University of Michigan Suspended Workouts Still Leave Questions About Return to the Pool


The University of Michigan swimming and diving program has suspended voluntary workouts because of COVID-19 testing results, but questions still remain about the team’s presence in the water during the pandemic.

University Michigan swimmers returned to the pool on July 12, under the guidance of NCAA policies as athletes have returned to campus and voluntary workouts with social distancing guidelines in place, though it sparked some confusion in the state since indoor pools were not open across Michigan.

The team posted pictures on social media of one swimmer in each lane, the temperature checking station and masks being worn on the pool deck, but the post was taken down two days later after a wave of comments on the social media posts and media reports as swimmers, coaches and parents wondered why the Wolverines were in the water given the state still has not opened indoor pools.

University officials did not comment on the situation until Wednesday.

“I have no information on specific facilities or future workout plans. I can say with certainty that we are in constant communication with local and state officials to ensure compliance in all areas,” a university spokesperson said.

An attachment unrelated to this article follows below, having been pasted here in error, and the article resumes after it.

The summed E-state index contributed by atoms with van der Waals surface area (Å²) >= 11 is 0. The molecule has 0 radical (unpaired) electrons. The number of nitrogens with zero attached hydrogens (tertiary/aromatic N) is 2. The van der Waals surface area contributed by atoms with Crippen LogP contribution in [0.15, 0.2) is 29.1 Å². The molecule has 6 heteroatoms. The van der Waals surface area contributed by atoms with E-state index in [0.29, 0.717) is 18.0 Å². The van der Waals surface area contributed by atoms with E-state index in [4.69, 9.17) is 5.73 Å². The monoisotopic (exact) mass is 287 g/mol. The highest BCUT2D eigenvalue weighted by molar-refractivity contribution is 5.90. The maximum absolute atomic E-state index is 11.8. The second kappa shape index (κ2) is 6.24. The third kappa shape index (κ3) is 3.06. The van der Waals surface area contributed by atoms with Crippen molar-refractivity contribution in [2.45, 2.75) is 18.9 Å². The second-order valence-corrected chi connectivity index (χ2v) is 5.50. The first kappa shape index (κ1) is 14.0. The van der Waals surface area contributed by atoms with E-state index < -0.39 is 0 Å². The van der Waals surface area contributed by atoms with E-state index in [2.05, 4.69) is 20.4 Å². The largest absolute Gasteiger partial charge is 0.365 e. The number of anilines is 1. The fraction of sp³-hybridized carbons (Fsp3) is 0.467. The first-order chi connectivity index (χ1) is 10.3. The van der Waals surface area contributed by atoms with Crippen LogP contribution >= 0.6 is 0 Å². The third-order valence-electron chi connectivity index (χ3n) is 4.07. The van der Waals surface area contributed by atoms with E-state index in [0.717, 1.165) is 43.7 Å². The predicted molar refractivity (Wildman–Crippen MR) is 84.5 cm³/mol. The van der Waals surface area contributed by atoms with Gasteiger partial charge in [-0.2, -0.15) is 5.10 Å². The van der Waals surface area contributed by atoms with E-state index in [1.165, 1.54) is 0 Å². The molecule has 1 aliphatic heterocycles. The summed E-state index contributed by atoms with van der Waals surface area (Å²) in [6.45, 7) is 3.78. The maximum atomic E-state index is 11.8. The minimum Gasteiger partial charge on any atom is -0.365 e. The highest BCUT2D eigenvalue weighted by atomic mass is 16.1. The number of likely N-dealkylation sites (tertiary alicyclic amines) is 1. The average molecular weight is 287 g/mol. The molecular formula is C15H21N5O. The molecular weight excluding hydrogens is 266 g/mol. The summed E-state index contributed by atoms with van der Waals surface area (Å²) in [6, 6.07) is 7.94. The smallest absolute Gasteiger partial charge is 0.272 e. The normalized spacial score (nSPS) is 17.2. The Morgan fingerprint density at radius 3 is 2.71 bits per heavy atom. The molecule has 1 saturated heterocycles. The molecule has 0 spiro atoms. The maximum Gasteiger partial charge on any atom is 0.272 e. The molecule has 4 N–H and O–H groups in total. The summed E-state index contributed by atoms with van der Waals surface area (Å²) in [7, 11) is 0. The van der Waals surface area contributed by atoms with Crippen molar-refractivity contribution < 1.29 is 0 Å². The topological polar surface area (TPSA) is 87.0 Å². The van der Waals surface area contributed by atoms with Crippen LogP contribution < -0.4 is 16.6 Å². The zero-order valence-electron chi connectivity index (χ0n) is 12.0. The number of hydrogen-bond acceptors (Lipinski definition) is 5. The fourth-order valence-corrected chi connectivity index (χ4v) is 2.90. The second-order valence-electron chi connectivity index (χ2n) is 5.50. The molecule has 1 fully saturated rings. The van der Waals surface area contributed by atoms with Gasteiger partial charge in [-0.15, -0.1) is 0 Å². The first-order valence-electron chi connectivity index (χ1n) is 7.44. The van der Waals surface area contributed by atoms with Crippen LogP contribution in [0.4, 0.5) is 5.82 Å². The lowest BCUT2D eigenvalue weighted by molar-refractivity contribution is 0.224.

The response still does not address the removed social media post or whether University of Michigan swimmers continued to train in the water after the post’s removal.

Now, it is clear that swimmers are not in the water — or training in university facilities out of the water. The University of Michigan swimming and diving team is one of four sports to suspend voluntary workouts because of COVID-19 test results.

The university announced that 12 student-athletes and one staff member had tested positive for COVID-19, but did not disclose any identity of those who tested positive. According to the latest numbers provided by the university, 729 total tests have been administered since mid-June with 13 positive results produced.

“Our medical experts are providing the necessary care and communication to individuals who have tested positive for COVID-19 and those who have come into close contact with someone who has tested positive,” the school said in a statement on Tuesday.

1 comment

  1. Ja Bounce

    Most pools hold Chlorine levels 1.0 and 1.5 parts per million (some as high as 3.0) to maintain a healthy pool. Also please consider other factors – Age of Facility, HVAC systems, Bather load Type Chlorine/Ozone, Indoor/Outdoor, Quality of the Water ( Let’s be honest on this one SOME areas U.S. / Internationally have better quality water). The other concern/Issue I have is the “Specialist” [Bio Here – used has NOT been involved with anything water related since 2017 – Bio here Not knocking his skill set BUT he from Rome so I feel many folks would like to see U.S. Testing 1st before pool closures (IMO)…

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